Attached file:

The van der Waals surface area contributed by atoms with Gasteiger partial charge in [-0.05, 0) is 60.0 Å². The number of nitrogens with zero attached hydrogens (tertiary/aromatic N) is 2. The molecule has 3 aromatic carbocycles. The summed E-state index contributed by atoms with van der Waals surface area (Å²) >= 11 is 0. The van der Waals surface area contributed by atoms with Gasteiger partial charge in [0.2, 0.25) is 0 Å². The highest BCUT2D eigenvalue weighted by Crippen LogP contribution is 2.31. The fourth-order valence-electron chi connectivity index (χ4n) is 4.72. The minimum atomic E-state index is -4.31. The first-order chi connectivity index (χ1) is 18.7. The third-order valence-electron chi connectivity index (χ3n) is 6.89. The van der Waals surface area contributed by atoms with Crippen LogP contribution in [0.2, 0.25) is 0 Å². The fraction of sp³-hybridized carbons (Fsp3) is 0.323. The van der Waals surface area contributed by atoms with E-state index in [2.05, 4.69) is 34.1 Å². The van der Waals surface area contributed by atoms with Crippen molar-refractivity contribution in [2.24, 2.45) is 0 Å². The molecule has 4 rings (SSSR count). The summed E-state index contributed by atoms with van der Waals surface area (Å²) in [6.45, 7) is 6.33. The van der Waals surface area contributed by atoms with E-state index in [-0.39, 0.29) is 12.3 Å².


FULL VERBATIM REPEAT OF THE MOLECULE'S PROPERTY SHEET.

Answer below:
The van der Waals surface area contributed by atoms with Gasteiger partial charge in [-0.05, 0) is 60.0 Å². The number of nitrogens with zero attached hydrogens (tertiary/aromatic N) is 2. The molecule has 3 aromatic carbocycles. The summed E-state index contributed by atoms with van der Waals surface area (Å²) >= 11 is 0. The van der Waals surface area contributed by atoms with Gasteiger partial charge in [0.2, 0.25) is 0 Å². The highest BCUT2D eigenvalue weighted by Crippen LogP contribution is 2.31. The fourth-order valence-electron chi connectivity index (χ4n) is 4.72. The minimum atomic E-state index is -4.31. The first-order chi connectivity index (χ1) is 18.7. The third-order valence-electron chi connectivity index (χ3n) is 6.89. The van der Waals surface area contributed by atoms with Crippen LogP contribution in [0.2, 0.25) is 0 Å². The fraction of sp³-hybridized carbons (Fsp3) is 0.323. The van der Waals surface area contributed by atoms with E-state index in [2.05, 4.69) is 34.1 Å². The van der Waals surface area contributed by atoms with Crippen molar-refractivity contribution in [2.24, 2.45) is 0 Å². The molecule has 4 rings (SSSR count). The summed E-state index contributed by atoms with van der Waals surface area (Å²) in [6.45, 7) is 6.33. The van der Waals surface area contributed by atoms with E-state index in [-0.39, 0.29) is 12.3 Å².